Reporters likewise were equipped with the latest high-tech gadgetry: cast-iron Remington typewriters that were far speedier than writing out stories in longhand. The composing room featured 10 Linotype machines, which streamlined typesetting by allowing compositors to key in a full line o' type at a time, to be cast into a single recyclable lead slug, rather than having to set each letter individually in a frame. The Linotype machine had been invented by Baltimore native Ottmar Mergenthaler in 1883 with the active support of Stilson Hutchins. In fact, Hutchins had sold the Post to concentrate on marketing and securing worldwide patents for this revolutionary invention, which would earn over $3 million for him.
|The Post Building is the gabled building at the center of this postcard view (author's collection).|
|The 1912 World Series scoreboard (Source: Library of Congress).|
|After the Munsey building expanded to take over its original location, Shoo's moved to this spot at the other end of Rum Row. (Source: Library of Congress).|
As well-known as any of Rum Row’s fixtures was Gerstenberg’s Restaurant, immediately to the west of the Post building. Gerstenberg’s was renowned for its beer, of course, but also appreciated for its steaks and German cuisine. The Post’s 1921 article offers this fond encomium:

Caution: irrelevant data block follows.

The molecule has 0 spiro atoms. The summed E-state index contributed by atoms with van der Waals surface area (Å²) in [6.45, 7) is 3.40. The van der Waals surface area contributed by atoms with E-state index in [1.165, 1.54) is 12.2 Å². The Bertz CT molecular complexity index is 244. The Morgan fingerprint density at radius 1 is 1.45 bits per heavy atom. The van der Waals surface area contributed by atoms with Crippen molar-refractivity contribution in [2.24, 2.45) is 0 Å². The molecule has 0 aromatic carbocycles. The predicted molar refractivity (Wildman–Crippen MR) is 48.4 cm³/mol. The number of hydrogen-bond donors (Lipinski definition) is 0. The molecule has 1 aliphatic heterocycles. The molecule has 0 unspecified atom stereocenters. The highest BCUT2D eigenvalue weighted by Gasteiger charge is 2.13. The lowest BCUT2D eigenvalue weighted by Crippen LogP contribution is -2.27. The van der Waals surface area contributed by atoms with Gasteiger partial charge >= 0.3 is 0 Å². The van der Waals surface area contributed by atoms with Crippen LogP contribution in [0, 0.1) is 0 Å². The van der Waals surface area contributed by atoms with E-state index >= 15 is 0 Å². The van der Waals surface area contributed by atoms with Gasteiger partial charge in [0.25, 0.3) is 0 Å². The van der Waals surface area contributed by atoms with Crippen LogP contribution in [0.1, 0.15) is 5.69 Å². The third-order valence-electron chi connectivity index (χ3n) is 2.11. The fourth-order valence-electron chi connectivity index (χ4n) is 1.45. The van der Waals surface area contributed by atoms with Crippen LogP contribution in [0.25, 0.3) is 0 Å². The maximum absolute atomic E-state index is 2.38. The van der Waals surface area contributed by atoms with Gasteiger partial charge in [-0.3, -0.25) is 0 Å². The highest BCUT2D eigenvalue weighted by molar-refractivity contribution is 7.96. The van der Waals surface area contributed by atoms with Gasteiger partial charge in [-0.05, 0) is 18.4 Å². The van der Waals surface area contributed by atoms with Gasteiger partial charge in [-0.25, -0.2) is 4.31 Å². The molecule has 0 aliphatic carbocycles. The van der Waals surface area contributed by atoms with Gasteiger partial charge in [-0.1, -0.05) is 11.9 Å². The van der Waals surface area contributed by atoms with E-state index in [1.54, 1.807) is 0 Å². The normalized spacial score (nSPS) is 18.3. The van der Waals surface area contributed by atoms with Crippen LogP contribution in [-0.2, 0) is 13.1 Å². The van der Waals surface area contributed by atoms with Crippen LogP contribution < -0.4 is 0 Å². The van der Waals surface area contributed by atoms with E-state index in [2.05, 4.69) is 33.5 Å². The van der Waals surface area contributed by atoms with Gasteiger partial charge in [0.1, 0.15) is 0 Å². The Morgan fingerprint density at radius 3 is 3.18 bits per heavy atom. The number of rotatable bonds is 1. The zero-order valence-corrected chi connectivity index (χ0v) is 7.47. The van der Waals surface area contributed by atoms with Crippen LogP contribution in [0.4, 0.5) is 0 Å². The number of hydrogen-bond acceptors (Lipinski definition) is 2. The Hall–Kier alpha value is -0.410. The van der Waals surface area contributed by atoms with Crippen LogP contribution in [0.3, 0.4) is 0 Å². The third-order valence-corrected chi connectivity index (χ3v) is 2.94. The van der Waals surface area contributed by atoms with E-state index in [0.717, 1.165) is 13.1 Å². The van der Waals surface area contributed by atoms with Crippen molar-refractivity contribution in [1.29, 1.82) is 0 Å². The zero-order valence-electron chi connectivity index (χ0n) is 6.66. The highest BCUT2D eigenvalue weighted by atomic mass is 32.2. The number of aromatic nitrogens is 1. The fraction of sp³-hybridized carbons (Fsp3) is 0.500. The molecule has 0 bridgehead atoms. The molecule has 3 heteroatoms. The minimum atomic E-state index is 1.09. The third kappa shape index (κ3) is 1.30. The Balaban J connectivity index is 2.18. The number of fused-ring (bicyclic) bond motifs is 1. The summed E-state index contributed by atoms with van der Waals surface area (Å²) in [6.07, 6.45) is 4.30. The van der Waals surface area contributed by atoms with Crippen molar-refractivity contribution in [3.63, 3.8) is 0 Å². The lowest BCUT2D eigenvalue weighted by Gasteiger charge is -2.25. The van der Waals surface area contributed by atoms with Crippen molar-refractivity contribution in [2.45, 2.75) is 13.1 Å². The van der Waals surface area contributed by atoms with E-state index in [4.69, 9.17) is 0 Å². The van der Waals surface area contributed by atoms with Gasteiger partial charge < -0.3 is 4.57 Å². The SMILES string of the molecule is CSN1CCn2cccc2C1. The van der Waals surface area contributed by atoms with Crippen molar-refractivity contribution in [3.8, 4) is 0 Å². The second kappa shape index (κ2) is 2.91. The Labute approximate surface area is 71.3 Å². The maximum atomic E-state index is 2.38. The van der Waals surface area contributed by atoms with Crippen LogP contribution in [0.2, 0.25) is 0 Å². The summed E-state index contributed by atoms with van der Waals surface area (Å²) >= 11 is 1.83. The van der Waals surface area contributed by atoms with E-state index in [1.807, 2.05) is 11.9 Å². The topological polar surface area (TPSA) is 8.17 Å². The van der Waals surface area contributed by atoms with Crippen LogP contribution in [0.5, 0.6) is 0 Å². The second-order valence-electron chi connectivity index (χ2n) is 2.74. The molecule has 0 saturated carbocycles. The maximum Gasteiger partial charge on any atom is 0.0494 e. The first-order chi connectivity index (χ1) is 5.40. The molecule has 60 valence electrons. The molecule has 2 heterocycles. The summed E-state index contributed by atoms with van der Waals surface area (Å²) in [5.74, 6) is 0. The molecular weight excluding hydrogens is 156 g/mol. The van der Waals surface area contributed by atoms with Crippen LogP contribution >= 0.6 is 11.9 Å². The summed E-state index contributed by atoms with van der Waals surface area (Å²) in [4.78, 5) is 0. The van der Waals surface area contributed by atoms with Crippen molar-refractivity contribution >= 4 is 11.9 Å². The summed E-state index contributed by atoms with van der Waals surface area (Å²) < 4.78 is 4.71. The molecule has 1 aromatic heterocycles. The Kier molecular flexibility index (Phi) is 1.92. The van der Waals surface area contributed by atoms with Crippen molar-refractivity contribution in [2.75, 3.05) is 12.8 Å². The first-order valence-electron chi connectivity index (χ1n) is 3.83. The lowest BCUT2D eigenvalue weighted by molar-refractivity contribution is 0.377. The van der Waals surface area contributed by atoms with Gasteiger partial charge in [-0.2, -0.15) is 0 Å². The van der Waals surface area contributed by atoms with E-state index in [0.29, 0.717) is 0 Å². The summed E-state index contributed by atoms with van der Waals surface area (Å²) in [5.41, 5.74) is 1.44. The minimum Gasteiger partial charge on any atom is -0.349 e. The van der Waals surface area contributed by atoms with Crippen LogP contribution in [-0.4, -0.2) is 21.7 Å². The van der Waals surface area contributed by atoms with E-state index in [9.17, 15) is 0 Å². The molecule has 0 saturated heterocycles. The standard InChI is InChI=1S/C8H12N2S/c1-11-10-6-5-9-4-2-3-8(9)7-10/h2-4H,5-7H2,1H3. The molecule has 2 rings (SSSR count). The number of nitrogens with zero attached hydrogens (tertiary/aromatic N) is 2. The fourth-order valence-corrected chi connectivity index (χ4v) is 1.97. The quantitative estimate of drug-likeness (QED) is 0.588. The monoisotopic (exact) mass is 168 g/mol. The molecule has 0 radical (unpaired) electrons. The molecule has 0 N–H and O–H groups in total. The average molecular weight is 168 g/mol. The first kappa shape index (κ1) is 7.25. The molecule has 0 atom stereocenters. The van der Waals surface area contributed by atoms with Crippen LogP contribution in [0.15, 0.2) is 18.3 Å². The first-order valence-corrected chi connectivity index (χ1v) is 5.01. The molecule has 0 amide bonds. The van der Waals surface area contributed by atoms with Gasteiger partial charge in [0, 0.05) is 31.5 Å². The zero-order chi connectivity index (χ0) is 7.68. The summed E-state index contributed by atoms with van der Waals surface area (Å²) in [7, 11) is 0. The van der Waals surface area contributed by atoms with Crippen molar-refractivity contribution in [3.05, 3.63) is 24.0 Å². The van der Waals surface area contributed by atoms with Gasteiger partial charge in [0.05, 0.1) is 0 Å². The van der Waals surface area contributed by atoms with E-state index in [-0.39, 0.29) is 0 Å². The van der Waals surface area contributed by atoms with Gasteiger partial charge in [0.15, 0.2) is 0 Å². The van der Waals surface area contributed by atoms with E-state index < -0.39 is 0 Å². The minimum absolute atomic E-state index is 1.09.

Along around the evening hour, when the appetites which called for foodstuffs had been whetted and whipped into shape by the tang of tinkling iced Manhattans and dry Martinis, the old timers repaired themselves to Gerstenberg’s where steaks were the piece de resistance—great, juicy, luscious steaks, with a wreath of garnishments on the side, potatoes, crisp and brown, a leaf of lettuce, and a strenuous stein of beer, the steak costing 50 cents, with the accouterments thrown in, and the beer—Wurtzburger and Pilsner—at 10 cents a mug, each mug draped with an iridescent cloud of foam that oozed over and ran down the cool, earthen side of the stein like the filigreed lace veiling of a bride.To the east of Shoomaker's saloon was the aging Lawrence Hotel, which would be torn down and replaced in 1905 by the soaring 12-story Renaissance Revival headquarters for Frank Munsey's Washington Times newspaper (see our previous post). Eventually the two newspapers would end up with adjoining buildings. In 1906 the Post built a modest expansion on its east side, shortly after the newspaper was sold to John R. McLean. Then, in 1915, the Munsey building expanded west, nearly doubling its size and eradicating the old Shoomaker's and Engel's saloons. The Munsey building at that point abutted the eastern side of the Post building. A second addition to the Post building, on the west side, was completed in 1934, taking the place of the old 3-story building that had housed Gerstenberg's Restaurant.